Tony Soprano is probably a sociopath. At the very least, sadism isn’t exactly proper, and Tony Soprano is certainly a sadistic bastard. All throughout the series, Chase via Dr. Jennifer Melfi probes Tony Soprano to uncover the roots of what makes him evil or not evil. As futile as the efforts felt sometimes, much of the ostensible influence in his assessment had, up until this point, directed the arrow toward the obvious: the gangster lifestyle he inherited from his father. Obviously, Melfi had always suspected he was underestimating his mother’s influence, and it’s here when he manifests her miserable narcissism most patently. And as he storms out of the Baccalieri dinner, smugly satisfied that he could find the right buttons to undo all the progress Janice had made in her anger management class, raining on her happiness exactly as Livia would have, the second Kinks song on the list closes out the scene and magnifies a display of conceit that all but confirms that Tony Soprano is indeed his mother’s son. Also, how great of a (relatively) spoiler free tribute is this video?

1. “This Magic Moment” – Ben E. King and The Drifters

From S06E13: “Soprano Home Movies”

As much as I’d love to think little A.J.’s “So what, no fucking ziti now?” best sums up the whole series in six words, Carmela’s “My husband is not a vindicative man,” in this episode has to be that phrase. The two most brilliant facets of the show, in terms of both idea and execution, were its ability to merge serialization with self-containment in a way to make it so necessarily a television show and to fool the world into thinking they were watching the next gangster flick when really The Sopranos was one long character study. “Sopranos Home Movies” is The Sopranos. I know I already called the pilot a microcosm of the show, but that was like a restaurant menu with all the house options and now it’s time to pick the best combination of courses. In “Sopranos Home Movies” two couples celebrate a birthday at a lake house; there’s only a brief bit of mob violence in the end, but it’s telling.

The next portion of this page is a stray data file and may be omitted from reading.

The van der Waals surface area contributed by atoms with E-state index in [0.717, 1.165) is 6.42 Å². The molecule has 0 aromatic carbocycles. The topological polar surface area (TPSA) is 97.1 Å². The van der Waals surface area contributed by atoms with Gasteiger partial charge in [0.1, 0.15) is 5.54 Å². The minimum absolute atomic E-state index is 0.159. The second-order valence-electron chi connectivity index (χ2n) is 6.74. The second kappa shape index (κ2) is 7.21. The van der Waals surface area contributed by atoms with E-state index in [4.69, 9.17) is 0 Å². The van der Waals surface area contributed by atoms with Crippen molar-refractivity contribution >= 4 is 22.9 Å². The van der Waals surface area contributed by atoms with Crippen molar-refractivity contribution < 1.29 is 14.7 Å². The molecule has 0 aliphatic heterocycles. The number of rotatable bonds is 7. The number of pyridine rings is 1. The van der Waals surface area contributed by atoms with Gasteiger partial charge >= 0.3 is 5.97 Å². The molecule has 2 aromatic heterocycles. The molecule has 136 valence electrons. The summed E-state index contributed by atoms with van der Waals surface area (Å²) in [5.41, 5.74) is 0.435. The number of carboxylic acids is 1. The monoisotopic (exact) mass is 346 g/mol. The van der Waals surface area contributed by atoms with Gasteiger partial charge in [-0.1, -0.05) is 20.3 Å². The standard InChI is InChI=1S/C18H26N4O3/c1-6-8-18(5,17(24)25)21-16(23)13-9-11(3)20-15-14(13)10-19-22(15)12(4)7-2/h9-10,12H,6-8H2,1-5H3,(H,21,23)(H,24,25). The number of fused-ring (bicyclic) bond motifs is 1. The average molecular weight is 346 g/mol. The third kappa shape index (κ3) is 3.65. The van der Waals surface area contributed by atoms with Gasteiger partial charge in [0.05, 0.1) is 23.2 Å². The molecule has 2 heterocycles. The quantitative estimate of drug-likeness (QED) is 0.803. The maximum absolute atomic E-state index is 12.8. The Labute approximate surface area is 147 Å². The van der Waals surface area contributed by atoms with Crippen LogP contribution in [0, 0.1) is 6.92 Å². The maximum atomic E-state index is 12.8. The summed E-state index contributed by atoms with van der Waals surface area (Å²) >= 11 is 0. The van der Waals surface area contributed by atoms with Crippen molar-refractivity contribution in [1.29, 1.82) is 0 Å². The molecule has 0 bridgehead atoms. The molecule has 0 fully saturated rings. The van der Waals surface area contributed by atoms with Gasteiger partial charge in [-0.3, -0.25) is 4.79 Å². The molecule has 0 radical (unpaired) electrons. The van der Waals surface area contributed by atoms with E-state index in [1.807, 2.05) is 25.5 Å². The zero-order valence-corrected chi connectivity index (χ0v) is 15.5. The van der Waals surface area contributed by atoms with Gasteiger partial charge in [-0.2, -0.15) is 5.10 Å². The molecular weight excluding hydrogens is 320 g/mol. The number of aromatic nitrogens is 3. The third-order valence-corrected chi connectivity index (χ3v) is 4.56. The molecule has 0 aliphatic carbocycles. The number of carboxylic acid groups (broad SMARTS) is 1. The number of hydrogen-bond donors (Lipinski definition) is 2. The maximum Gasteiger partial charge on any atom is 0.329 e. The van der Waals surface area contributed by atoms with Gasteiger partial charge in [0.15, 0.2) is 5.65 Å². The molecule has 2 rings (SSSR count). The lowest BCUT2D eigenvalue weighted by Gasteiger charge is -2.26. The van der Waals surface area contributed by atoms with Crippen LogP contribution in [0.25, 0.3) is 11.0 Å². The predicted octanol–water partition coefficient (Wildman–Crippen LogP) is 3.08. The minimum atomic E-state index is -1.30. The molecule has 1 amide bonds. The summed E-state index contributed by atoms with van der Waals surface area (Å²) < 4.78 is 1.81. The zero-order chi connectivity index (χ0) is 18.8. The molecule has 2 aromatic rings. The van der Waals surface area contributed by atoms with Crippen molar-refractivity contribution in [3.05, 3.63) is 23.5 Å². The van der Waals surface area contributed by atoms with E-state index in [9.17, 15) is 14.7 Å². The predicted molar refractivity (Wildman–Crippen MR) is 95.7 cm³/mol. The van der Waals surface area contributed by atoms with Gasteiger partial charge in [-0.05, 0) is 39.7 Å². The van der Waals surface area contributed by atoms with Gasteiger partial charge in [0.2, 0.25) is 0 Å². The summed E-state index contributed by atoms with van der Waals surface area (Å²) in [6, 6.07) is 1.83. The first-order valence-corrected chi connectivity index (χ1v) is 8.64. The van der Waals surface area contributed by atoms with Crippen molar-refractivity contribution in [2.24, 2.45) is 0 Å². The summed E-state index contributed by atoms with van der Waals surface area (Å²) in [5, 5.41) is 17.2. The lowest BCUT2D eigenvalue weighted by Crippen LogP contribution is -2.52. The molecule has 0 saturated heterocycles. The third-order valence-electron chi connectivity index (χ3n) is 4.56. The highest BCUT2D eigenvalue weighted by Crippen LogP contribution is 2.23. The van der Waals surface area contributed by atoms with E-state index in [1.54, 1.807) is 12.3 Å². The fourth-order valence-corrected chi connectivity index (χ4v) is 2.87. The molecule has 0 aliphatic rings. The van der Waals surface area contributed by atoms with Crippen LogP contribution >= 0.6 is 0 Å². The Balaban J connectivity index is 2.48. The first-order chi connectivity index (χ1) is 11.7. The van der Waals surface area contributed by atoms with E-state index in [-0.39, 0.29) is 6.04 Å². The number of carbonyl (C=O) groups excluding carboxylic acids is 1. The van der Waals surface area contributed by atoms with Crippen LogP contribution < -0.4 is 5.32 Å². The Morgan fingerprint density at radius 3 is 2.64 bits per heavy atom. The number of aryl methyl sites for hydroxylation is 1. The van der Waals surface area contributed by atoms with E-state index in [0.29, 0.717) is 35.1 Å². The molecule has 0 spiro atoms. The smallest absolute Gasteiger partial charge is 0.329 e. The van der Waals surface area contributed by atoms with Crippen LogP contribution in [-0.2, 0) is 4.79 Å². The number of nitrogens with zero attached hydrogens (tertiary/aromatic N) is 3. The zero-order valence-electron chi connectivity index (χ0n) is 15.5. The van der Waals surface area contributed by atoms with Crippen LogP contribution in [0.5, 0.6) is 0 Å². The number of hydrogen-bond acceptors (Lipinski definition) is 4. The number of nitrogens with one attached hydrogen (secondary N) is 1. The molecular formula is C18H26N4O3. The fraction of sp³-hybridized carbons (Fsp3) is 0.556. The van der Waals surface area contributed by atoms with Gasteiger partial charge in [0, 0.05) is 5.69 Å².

“This Magic Moment” first plays diagetically through a radio as Tony, in a scene steeped in symbols we’ve already seen and will certainly see again, does that “sitting in a chair thing” that Janice says she’s seen before. It’s implicit, but when we hear her tell Carmela that it was she, Janice, that takes more after their father, its all the more certain that Janice sees their mother in her brother. And when we see Bobby in that final scene, holding little Nica tightly while looking over the tranquil lake in a touching father-daughter snapshot, just a short car ride removed from popping his kill cherry per the orders of a brother-in-law boss he bested in a fistfight, Tony has dragged another innocent down into the miserable muck with him, pettily, selfishly, vindictively, exactly as his mother would. And as “This Magic Moment” plays out Bobby, gazing wistfully out into the lake, just as earlier where Tony soaked in the peace before the tuner abruptly cut to a devastating Iraq war bulletin, you can’t help but see people who are cleaving to their maudlin memories in a calm before shit really hits the fan.


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Comments ( 1 Comment )

Just finished the series and gotta say my favorite closing credit song is Los Lobos – The Valley http://www.youtube.com/watch?v=KYn3rIe1-s8 . The episode where Paulie drives all over Chris’ lawn.

Grandolp added these pithy words on Dec 08 12 at 6:07 pm